In 15 Questions, we strive to uncover the inner workings of a chef’s mind. From the ingredients, techniques, and philosophies they’re obsessed with to the exciting dishes and projects they’re working on, 15 Questions gets to the heart of what we all know is true: the kitchen is where the magic happens.
A year out from its James Beard Awards nomination for Best New Restaurant, HaiSous is settling into its standing as a newly-minted icon of Chicago’s dining scene. Just days before Chicago Tribune restaurant critic Phil Vettel praised partners Thai and Danielle Dang for excellence and innovation, we caught up with chef Thai Dang on his entrepreneurial and triumphant return, philosophy on immigration, and keeping business in the family.
Resy: What’s it like to run a restaurant in the wintertime in Chicago? What are the hurdles to keeping a full book when it’s well below zero degrees?
Thai Dang: Keeping the books packed is really just about following up on all of our reservations and confirming with our guests. It doesn’t even slow us down; guests [are] still coming, fighting through the snow and the negative temperatures. Knowing that people are willing to come all the way down to Pilsen for us is really special, it makes our staff so excited, and I always remind them that we need to create and maintain the best experience [to accommodate] them.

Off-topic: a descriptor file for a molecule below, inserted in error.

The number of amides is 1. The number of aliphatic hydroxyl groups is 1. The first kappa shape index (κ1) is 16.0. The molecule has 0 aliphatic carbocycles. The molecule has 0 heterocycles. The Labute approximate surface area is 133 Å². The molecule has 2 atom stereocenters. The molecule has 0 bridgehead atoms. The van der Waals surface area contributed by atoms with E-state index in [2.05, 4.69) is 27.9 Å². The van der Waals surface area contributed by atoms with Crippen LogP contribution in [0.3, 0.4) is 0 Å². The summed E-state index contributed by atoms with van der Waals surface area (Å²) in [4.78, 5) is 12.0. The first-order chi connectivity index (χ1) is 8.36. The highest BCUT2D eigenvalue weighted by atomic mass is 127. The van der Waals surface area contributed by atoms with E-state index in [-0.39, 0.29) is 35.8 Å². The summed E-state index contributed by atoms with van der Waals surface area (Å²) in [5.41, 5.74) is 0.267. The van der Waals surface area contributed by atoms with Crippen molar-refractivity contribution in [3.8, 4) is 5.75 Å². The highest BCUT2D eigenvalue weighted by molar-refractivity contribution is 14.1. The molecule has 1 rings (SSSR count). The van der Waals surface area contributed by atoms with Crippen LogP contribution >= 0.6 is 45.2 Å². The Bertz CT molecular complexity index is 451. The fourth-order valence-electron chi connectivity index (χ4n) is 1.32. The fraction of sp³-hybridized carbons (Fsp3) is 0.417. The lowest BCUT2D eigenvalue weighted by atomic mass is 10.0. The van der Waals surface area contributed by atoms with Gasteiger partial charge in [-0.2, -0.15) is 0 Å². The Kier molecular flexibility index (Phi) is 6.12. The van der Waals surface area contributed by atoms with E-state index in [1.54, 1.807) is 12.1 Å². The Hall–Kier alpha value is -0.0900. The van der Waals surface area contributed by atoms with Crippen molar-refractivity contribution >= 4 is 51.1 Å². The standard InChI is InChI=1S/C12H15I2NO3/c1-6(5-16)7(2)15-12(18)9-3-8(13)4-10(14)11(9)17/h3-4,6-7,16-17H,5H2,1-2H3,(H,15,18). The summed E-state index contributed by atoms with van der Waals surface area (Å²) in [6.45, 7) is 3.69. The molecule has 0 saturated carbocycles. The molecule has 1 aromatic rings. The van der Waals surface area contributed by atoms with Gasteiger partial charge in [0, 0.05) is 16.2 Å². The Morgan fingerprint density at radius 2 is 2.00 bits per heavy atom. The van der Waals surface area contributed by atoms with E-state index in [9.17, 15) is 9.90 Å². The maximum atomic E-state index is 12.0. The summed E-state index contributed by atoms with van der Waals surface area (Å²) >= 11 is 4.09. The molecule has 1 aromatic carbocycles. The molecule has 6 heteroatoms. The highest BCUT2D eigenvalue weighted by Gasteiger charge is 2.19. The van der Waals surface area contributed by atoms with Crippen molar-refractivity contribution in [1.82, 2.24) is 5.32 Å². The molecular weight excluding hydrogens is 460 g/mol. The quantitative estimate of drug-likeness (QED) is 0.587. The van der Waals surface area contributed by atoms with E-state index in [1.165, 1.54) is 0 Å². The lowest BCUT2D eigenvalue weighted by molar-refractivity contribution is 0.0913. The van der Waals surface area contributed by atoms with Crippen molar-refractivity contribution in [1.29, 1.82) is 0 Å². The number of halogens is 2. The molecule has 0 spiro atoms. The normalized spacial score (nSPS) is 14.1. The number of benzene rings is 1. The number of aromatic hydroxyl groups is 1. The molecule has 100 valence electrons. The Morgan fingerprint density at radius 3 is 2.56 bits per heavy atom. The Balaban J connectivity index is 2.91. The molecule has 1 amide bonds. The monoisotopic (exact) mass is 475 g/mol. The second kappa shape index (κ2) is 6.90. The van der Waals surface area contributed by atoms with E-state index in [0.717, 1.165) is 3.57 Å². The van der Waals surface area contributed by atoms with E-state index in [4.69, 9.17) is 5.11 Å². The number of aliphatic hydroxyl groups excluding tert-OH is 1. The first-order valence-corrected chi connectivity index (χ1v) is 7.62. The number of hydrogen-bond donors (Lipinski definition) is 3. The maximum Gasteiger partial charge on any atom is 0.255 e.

Tell me a little bit about your background. Have you always cooked Vietnamese food professionally?
My background is in fine dining. I worked my way through Washington, D.C. and then I moved to Chicago to work at L20; I knew that Michelin was in town and I wanted to be a part of it.
I was so inspired when I traveled through Spain. My buddy and I arranged a 14-day trip, where we rented a car and ate every meal at a Michelin-starred restaurant. We went to El Celler de Can Roca, El Racó de Can Fabes, Santi Santimaria—just great, amazing restaurants. And we drove to Laguiole to visit Michel Bras at his restaurant. When I got back from that trip, I decided to move to Chicago to work for Laurent [Gras]. I was very fortunate to land a job after that as the chef de cuisine for Ria, which was a Michelin two-star restaurant. So, for HaiSous, I wanted to take it back to basics and showcase Vietnamese food in a more refined way.
How would you describe your cuisine at HaiSous?